People are likely to pay more for a healthy food item if the label features a negative character, say scientists who found how pictures of villains and heroes on product packages can influence buying behaviour. Researchers from Brigham Young University (BYU) in the US also showed that indulgent foods with hero labels would be more compelling than the same foods shown with villain labels. “If someone wants an ice cream bar and it is packaged with a hero on the label, the kind and benevolent character makes the indulgent product seem less vice,” Masters said. “But a product that is already healthy, like water, would benefit more from villain labelling because it makes the water seem more edgy and exciting,” said Tamara Masters from BYU. In one experiment, half the participants saw an image of a Fiji bottle of water and half saw an ice cream bar.
The description of the water bottle was either “Villainous Spring Water - unforgiving, cunning, and dangerous” or “Heroic Spring Water - patient, courageous, and with integrity.” The ice cream bar also showed one of the two descriptions. The results revealed that the participants were willing to pay more for the bottled water when it was offered with a villainous label than a heroic label, and they were willing to pay more for the ice cream bar shown with the hero label.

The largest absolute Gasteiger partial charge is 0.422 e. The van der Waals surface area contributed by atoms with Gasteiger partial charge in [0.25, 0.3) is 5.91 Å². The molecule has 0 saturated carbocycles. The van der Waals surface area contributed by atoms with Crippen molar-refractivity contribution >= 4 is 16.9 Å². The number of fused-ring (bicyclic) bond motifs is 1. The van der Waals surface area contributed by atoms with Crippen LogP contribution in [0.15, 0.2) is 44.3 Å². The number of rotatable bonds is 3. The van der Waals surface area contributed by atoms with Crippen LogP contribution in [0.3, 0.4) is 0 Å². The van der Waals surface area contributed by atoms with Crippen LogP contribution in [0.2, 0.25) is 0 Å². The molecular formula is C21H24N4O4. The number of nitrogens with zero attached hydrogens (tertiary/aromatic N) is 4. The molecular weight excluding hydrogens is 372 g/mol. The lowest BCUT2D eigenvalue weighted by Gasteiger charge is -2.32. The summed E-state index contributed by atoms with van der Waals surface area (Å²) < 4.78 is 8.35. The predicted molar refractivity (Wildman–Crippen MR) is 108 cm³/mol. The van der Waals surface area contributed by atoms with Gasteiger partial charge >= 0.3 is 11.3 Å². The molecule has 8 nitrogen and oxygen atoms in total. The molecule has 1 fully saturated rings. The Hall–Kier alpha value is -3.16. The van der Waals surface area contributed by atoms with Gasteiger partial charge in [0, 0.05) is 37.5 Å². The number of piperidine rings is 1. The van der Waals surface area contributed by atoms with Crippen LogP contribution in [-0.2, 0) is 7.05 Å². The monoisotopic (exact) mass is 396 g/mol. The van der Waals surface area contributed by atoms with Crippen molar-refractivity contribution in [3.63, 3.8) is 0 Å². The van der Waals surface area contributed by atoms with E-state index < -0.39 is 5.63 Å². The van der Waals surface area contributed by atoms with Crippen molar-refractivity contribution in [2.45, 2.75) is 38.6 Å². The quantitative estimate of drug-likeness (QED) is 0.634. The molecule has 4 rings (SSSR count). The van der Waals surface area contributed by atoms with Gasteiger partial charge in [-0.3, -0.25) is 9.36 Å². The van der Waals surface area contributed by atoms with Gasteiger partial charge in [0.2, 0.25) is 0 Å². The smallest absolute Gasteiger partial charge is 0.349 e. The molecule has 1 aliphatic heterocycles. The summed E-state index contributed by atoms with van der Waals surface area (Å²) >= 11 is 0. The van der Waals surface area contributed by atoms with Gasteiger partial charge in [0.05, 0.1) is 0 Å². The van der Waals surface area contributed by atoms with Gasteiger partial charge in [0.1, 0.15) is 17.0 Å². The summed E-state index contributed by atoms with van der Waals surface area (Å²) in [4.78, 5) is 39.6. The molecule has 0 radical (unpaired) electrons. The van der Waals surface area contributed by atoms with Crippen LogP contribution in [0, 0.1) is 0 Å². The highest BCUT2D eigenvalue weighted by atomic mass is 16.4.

The researchers also tested their hypothesis in the real world by setting up a sampling table for cheese curds in a grocery store. They changed the sign describing the cheese curds throughout the day to show images of either Luke Skywalker or Darth Vader with the words “Healthy and Nutritious” or “Tasty and Decadent.” The participants sampled the cheese curds and then wrote how much they would be willing to pay for a package of 10 curds.
The data revealed that consumers were willing to pay an average of $3.45 when the curds were described as healthy and nutritious with a picture of Darth Vader, but they would pay only $ 2.17 with the same description accompanied by an image of Luke Skywalker.
Conversely, when the curds were described as tasty and decadent, consumers were willing to pay more when the picture showed Luke Skywalker. The researchers also studied grocery store sales data to determine if consumers followed the pattern with their purchases.
They tracked sales of a vice product, Betty Crocker fruit snacks, that were packaged with either a heroic image of Scooby Doo or a villain from Star Wars.
They found that consumers favoured the hero labelling with the vice product, with 289 Scooby Doo sales compared to 156 Star Wars sales. “We see hero and villain labelling everywhere we go, and people don’t realise how they use these labels to justify their buying decisions,” Masters said.
“People may want to be healthy and spend less, but they still want something that is exciting, and the right labelling can make this possible,” he said.